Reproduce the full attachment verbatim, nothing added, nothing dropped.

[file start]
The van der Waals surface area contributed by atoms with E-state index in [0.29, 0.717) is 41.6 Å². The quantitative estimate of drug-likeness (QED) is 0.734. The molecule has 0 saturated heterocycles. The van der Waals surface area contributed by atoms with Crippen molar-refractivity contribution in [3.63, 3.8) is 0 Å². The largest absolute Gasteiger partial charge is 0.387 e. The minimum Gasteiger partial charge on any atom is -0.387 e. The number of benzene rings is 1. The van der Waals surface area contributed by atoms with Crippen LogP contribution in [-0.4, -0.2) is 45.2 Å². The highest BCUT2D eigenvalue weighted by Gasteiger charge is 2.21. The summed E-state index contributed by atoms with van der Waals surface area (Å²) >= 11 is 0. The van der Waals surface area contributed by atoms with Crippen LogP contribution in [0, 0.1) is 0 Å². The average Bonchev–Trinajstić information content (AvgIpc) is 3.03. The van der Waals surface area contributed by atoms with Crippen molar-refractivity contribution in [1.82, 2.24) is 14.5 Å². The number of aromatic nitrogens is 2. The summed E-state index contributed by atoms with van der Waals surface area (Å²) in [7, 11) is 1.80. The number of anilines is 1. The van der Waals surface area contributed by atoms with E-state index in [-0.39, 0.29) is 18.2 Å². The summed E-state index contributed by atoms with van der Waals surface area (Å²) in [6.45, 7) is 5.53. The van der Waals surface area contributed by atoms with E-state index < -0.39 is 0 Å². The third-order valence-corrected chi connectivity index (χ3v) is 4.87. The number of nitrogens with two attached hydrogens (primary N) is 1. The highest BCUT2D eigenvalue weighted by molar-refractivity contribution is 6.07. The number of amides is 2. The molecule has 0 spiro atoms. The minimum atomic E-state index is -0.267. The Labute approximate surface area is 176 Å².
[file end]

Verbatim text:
The van der Waals surface area contributed by atoms with E-state index in [0.29, 0.717) is 41.6 Å². The quantitative estimate of drug-likeness (QED) is 0.734. The molecule has 0 saturated heterocycles. The van der Waals surface area contributed by atoms with Crippen molar-refractivity contribution in [3.63, 3.8) is 0 Å². The largest absolute Gasteiger partial charge is 0.387 e. The minimum Gasteiger partial charge on any atom is -0.387 e. The number of benzene rings is 1. The van der Waals surface area contributed by atoms with Crippen LogP contribution in [-0.4, -0.2) is 45.2 Å². The highest BCUT2D eigenvalue weighted by Gasteiger charge is 2.21. The summed E-state index contributed by atoms with van der Waals surface area (Å²) >= 11 is 0. The van der Waals surface area contributed by atoms with Crippen LogP contribution in [0, 0.1) is 0 Å². The average Bonchev–Trinajstić information content (AvgIpc) is 3.03. The van der Waals surface area contributed by atoms with Crippen molar-refractivity contribution in [1.82, 2.24) is 14.5 Å². The number of aromatic nitrogens is 2. The summed E-state index contributed by atoms with van der Waals surface area (Å²) in [7, 11) is 1.80. The number of anilines is 1. The van der Waals surface area contributed by atoms with E-state index in [-0.39, 0.29) is 18.2 Å². The summed E-state index contributed by atoms with van der Waals surface area (Å²) in [6.45, 7) is 5.53. The van der Waals surface area contributed by atoms with E-state index < -0.39 is 0 Å². The third-order valence-corrected chi connectivity index (χ3v) is 4.87. The number of nitrogens with two attached hydrogens (primary N) is 1. The highest BCUT2D eigenvalue weighted by molar-refractivity contribution is 6.07. The number of amides is 2. The molecule has 0 spiro atoms. The minimum atomic E-state index is -0.267. The Labute approximate surface area is 176 Å².